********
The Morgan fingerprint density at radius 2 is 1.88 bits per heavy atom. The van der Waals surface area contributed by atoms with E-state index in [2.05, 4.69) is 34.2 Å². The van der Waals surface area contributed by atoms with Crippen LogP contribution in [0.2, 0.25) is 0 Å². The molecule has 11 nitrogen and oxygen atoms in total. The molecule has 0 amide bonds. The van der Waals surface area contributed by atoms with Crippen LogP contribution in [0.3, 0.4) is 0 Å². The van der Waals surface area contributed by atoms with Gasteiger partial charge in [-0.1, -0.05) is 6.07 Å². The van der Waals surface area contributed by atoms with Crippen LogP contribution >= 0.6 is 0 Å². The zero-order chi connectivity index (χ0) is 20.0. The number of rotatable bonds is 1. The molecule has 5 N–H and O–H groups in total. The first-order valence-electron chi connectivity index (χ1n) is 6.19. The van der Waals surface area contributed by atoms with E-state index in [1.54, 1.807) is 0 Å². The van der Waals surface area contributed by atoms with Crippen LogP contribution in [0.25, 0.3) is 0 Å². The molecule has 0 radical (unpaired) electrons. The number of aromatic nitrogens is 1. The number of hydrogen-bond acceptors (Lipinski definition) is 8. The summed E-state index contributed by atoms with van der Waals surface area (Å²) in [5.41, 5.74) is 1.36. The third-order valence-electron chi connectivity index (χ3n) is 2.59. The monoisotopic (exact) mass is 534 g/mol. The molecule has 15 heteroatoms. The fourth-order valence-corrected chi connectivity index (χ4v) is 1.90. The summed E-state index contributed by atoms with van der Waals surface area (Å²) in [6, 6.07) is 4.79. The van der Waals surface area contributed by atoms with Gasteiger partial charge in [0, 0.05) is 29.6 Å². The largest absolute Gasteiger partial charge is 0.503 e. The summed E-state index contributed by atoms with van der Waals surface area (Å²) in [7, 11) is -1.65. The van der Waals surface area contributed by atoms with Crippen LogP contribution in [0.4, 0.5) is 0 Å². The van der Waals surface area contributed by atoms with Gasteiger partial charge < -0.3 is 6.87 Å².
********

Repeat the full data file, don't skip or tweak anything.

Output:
The Morgan fingerprint density at radius 2 is 1.88 bits per heavy atom. The van der Waals surface area contributed by atoms with E-state index in [2.05, 4.69) is 34.2 Å². The van der Waals surface area contributed by atoms with Crippen LogP contribution in [0.2, 0.25) is 0 Å². The molecule has 11 nitrogen and oxygen atoms in total. The molecule has 0 amide bonds. The van der Waals surface area contributed by atoms with Crippen LogP contribution in [0.3, 0.4) is 0 Å². The van der Waals surface area contributed by atoms with Gasteiger partial charge in [-0.1, -0.05) is 6.07 Å². The van der Waals surface area contributed by atoms with Crippen LogP contribution >= 0.6 is 0 Å². The zero-order chi connectivity index (χ0) is 20.0. The number of rotatable bonds is 1. The molecule has 5 N–H and O–H groups in total. The first-order valence-electron chi connectivity index (χ1n) is 6.19. The van der Waals surface area contributed by atoms with E-state index in [1.54, 1.807) is 0 Å². The van der Waals surface area contributed by atoms with Crippen LogP contribution in [0.25, 0.3) is 0 Å². The molecule has 0 radical (unpaired) electrons. The number of aromatic nitrogens is 1. The number of hydrogen-bond acceptors (Lipinski definition) is 8. The summed E-state index contributed by atoms with van der Waals surface area (Å²) in [5.41, 5.74) is 1.36. The third-order valence-electron chi connectivity index (χ3n) is 2.59. The monoisotopic (exact) mass is 534 g/mol. The molecule has 15 heteroatoms. The fourth-order valence-corrected chi connectivity index (χ4v) is 1.90. The summed E-state index contributed by atoms with van der Waals surface area (Å²) in [6, 6.07) is 4.79. The van der Waals surface area contributed by atoms with Gasteiger partial charge in [0, 0.05) is 29.6 Å². The largest absolute Gasteiger partial charge is 0.503 e. The summed E-state index contributed by atoms with van der Waals surface area (Å²) in [7, 11) is -1.65. The van der Waals surface area contributed by atoms with Crippen LogP contribution in [0.4, 0.5) is 0 Å². The van der Waals surface area contributed by atoms with Gasteiger partial charge < -0.3 is 6.87 Å².